This was 5 years after the election which had produced a hung parliament - the Liberals remained in power and Asquith led a minority government from 1910 to 1915. So it was the war rather than the election which brought this coalition into being.

In 1940, the Conservative-dominated government was dissolved and replaced by a coalition of all parties under a new Prime Minister. Although the Conservatives had a large majority, even excluding the ex-Liberal and ex-Labour MPs who had been part of the previous humbug coalition ('National Government'), Churchill wisely decided to include the (real) Labour and Liberal parties in his government and give them senior positions in his cabinet.

So again, a collaboration between the two biggest parties, which wasn't demanded by an election result but by the situation facing the country.

2
  • Probably should edit this to indicate what nation it's talking about. Was pretty sure it was the UK, but I had to hover the links to be sure. The question references the Austrian parliament, so its pretty clear it wasn't just the UK government that was being asked about.
    – T.E.D.
    Nov 23, 2022 at 1:24
  • 3
    Right, sorry. When you learn history at school your country is the centre of the universe. Occassionally that perspective pops up again when it shouldnt (:
    – Ne Mo
    Nov 23, 2022 at 10:53
12

This is (or was until some years ago) the norm in the Netherlands.

Until about 10 years ago we rarely had coalitions of more than 2 parties. The largest and second largest are matched, and if they can come to a coalition agreement, there is a new cabinet.

Only reasons to add more parties (or go with another combination than the two largest) is when either the two largest have no majority OR they cannot reach a coalition agreement (which has happened once or twice). First case the third largest party is invited to join the talks, and more if needed, second case the second largest party is replaced with the third largest party and talks start all over again.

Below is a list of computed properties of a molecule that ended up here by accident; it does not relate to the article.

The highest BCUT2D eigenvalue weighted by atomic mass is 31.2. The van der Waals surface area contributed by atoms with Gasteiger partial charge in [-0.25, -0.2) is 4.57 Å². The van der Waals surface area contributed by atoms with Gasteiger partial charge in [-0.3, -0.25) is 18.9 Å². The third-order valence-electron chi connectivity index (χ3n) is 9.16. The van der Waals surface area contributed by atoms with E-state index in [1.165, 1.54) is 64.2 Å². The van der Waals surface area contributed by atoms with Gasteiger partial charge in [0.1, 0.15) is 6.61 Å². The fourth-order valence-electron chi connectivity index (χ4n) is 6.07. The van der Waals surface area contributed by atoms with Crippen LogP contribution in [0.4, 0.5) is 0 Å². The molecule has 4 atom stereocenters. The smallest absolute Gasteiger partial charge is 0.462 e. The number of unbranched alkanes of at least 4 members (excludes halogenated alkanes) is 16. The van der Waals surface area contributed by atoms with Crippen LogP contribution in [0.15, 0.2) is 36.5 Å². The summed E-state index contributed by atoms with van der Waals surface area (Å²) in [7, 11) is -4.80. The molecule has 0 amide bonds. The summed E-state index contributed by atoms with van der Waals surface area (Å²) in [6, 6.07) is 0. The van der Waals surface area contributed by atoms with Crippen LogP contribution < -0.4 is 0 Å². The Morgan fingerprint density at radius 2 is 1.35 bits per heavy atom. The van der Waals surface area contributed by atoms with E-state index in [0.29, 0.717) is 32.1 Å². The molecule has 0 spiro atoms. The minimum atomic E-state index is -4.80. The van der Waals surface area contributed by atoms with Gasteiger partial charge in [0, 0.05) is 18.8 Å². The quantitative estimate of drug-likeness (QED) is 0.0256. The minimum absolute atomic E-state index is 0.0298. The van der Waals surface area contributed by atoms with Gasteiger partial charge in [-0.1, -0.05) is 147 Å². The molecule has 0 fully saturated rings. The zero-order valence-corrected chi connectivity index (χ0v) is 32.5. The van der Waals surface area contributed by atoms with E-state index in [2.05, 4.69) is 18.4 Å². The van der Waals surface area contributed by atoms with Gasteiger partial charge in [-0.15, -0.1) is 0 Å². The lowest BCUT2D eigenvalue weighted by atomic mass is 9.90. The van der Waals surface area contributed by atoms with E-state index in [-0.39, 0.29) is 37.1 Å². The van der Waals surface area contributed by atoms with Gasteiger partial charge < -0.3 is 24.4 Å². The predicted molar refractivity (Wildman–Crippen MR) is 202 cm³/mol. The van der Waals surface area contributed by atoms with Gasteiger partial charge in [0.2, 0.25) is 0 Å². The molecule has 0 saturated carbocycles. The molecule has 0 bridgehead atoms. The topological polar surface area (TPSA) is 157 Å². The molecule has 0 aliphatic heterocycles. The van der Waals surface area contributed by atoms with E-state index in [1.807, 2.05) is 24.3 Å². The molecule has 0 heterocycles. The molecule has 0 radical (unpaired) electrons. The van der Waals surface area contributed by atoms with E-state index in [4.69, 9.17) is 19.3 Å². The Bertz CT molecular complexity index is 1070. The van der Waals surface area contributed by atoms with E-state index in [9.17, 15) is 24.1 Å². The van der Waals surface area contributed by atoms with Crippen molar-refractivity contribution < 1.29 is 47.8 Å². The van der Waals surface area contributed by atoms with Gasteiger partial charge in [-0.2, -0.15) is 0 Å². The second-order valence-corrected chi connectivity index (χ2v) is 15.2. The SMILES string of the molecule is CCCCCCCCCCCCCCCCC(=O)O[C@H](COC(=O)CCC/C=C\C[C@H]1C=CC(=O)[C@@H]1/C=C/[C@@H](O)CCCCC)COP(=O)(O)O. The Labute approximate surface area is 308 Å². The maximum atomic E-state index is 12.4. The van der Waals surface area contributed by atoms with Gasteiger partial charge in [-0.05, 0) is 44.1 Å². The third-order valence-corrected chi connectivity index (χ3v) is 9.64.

2
  • Interesting. This is quite different from Germany, where a grand coalition was usually seen as an awkward compromise that would only be used if neither of the big parties managed to form a majority with small coalition partners. Of course, this stems from the history that in most elections from 1950 until 2010, at least one of either CDU or SPD would reach more than 40% of the vote all by itself. That a grand coalition would not be a possibility was almost unthinkable until it happened in the 2021 election. Nov 24, 2022 at 17:32
  • 2
    @leftaroundabout and in the Netherlands it has AFAIK never happened that any one party had a majority in parliament so could form a cabinet on their own.
    – jwenting
    Nov 25, 2022 at 6:03
11

In Finland this has been the norm lately. Out of the last five parliaments, we've had a total of nine government coalitions, and seven of those have had the two largest parties in it.

  • After the 2003 election, the Jäätteenmäki government and first Vanhanen government both had the Centre (largest), the Social Democrats (2nd) and the Swedish People's Party (6th).
  • After the 2007 election, the second Vanhanen government and the Kiviniemi government both had the Centre (largest), the National Coalition (2nd), the Green party (5th) and the Swedish People's Party (6th).
  • After the 2011 election, the Katainen government (dubbed "the six-pack" by the media) consisted of the National Coalition (largest), the Social Democrats (2nd), the Left Alliance (5th), the Greens (6th), the Swedish People's Party (7th) and the Christian Democrats (8th).